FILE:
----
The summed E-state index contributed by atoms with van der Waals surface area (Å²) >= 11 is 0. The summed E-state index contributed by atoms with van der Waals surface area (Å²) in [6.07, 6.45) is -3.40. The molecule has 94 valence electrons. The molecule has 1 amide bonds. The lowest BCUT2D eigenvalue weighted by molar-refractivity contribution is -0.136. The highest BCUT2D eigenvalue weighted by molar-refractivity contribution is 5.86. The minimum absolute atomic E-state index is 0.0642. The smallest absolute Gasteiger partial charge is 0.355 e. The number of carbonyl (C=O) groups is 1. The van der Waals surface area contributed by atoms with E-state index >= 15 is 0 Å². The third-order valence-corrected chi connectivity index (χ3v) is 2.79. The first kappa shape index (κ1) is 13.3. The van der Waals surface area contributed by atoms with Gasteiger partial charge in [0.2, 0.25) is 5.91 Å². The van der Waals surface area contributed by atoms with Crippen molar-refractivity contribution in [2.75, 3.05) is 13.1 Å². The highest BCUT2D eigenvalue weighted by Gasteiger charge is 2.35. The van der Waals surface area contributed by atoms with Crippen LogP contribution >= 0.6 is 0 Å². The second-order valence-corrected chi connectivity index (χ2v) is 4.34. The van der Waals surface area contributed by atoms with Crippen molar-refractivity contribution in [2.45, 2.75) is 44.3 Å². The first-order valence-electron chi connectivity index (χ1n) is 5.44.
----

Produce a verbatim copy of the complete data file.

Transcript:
The summed E-state index contributed by atoms with van der Waals surface area (Å²) >= 11 is 0. The summed E-state index contributed by atoms with van der Waals surface area (Å²) in [6.07, 6.45) is -3.40. The molecule has 94 valence electrons. The molecule has 1 amide bonds. The lowest BCUT2D eigenvalue weighted by molar-refractivity contribution is -0.136. The highest BCUT2D eigenvalue weighted by molar-refractivity contribution is 5.86. The minimum absolute atomic E-state index is 0.0642. The smallest absolute Gasteiger partial charge is 0.355 e. The number of carbonyl (C=O) groups is 1. The van der Waals surface area contributed by atoms with E-state index >= 15 is 0 Å². The third-order valence-corrected chi connectivity index (χ3v) is 2.79. The first kappa shape index (κ1) is 13.3. The van der Waals surface area contributed by atoms with Gasteiger partial charge in [0.2, 0.25) is 5.91 Å². The van der Waals surface area contributed by atoms with Crippen molar-refractivity contribution in [2.75, 3.05) is 13.1 Å². The highest BCUT2D eigenvalue weighted by Gasteiger charge is 2.35. The van der Waals surface area contributed by atoms with Crippen LogP contribution >= 0.6 is 0 Å². The second-order valence-corrected chi connectivity index (χ2v) is 4.34. The van der Waals surface area contributed by atoms with Crippen molar-refractivity contribution in [2.45, 2.75) is 44.3 Å². The first-order valence-electron chi connectivity index (χ1n) is 5.44.